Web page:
The Historiography of Communism
Publication Year: 2009
Published by: Temple University Press
I owe a great deal to far more people than I can thank in a short paragraph of acknowledgments. I mention only the few who have been directly connected to the publication of this book and the development of many of the ideas discussed in it. Randy Martin cowrote two of the chapters and, generously, read all the others. My...
1. Introduction: Communism, Society, and History
Most of the chapters in this book were originally written as essays in what was to be a monograph on the relevance of historiography to sociological theory and of sociological theory to the humanities. It presupposed a definition of sociology as the study of the social, or collective, aspect of human affairs, where that aspect...
2. History and History’s Problem
Perhaps no discipline has been more significant in cultural studies than British social history in its present, one might almost say Thompsonian, aspect as “people’s history.” It is, in fact, that aspect which makes original its critique of earlier research that attempted to evaluate the development of “societies.” Peter Burke, for example...
3. Issues in the Historiography of Communism, Part One—Identifying the Problem
In fact, a great deal of contemporary historical writing is fundamentally sociological. This is perhaps too explicit in George Rude’s early study of The Crowd in History, in which the “riot” was analyzed by a standard “structural-functional” theory of “collective behavior” (1964); less so in E. P. Thompson’s...
4. Issues in the Historiography of Communism, Part Two: Some Principles of Critical Analysis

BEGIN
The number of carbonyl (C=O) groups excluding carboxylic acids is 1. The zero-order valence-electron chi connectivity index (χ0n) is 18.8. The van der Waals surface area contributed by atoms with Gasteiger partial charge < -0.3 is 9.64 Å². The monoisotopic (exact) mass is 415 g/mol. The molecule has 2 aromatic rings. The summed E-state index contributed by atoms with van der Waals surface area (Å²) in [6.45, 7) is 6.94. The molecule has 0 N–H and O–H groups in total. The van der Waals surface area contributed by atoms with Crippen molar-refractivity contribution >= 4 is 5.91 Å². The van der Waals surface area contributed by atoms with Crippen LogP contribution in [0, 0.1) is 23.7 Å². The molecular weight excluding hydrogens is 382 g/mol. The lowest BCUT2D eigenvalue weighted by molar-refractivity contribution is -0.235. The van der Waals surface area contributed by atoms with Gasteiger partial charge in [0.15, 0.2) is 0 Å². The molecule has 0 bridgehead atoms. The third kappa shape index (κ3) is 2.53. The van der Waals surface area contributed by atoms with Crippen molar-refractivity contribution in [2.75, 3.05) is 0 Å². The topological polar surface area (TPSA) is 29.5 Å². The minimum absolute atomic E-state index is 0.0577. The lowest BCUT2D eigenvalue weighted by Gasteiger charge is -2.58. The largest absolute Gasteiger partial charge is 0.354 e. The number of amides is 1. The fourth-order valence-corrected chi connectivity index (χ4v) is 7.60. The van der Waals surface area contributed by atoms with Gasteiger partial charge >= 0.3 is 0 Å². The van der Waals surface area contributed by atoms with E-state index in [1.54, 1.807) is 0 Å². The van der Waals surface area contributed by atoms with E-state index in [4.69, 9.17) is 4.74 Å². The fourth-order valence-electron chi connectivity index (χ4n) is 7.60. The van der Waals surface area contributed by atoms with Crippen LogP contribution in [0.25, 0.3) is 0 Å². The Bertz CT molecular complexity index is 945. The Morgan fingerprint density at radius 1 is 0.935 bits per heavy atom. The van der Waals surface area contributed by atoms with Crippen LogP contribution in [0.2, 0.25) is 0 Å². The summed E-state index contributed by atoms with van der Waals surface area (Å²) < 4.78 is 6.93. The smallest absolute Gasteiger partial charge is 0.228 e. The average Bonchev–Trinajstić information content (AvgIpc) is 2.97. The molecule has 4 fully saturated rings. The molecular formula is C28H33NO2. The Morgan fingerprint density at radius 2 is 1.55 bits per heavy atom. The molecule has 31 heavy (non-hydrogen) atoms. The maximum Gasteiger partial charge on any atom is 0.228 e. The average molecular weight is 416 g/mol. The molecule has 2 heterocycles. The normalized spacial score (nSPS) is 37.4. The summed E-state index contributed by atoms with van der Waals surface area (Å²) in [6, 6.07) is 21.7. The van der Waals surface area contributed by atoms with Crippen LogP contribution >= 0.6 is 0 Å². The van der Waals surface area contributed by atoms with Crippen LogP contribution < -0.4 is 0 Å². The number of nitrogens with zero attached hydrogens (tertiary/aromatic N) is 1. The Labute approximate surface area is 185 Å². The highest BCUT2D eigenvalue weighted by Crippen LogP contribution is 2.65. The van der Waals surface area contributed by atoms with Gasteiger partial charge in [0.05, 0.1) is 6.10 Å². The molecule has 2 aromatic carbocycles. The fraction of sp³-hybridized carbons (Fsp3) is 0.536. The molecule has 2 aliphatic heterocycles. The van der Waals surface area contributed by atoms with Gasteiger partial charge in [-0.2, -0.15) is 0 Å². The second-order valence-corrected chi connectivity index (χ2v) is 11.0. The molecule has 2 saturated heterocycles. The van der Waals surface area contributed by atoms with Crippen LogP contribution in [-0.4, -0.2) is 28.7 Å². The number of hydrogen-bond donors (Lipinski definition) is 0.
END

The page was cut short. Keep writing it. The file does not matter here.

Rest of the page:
The British historian Eric Hobsbawm has attempted to clarify the significance of a radically democratic, or Left, approach to the writing of history by distinguishing between “orthodox history” and something broader in scope and more responsive to the conflictual nature of society (1984). For want of a better word, I will refer to the latter...
5. Ideology and the Metaphysics of Content
By and large, the key question in the modern study of ideology is “What are the implications of what people read, hear, see, and speak for what they think and do?” The “what” that is read, heard, seen, and spoken may exist on the surface of communication—as speech or message—or in the textured and driven depths of something...
6. “Society Against the State”: The Fullness of the Primitive
It is clear that modern anthropology is a knowledge-constituting field, and in that sense is scientific whether or not it is classified as a science. Yet, its very subject—the study of “Others”—has nonetheless remained a source of embarrassment coloring the writings of the most important ethnologists (see Geertz 2000, chapter 5). In Tristes Tropiques,...
7. Left Futures
If it is at all reasonable to speak of “moments” in history, the breakup of the Soviet Union is certainly one if only because its immediate effect was catastrophic for so many nations and so many millions of people. Less dramatically, the breakup has become a force in the critical consciousness of the American Left, and to such a degree...
8. Rethinking the Crisis of Socialism
This chapter is one of a series of papers originally published in Socialism and Democracy that attempt to rethink the terms by which it has become possible to speak of a “crisis of socialism.” It addresses several features of what has become a complex debate over the significance of the political decline of the Communist parties to the...
Publication Year: 2009
OCLC Number: 316066690
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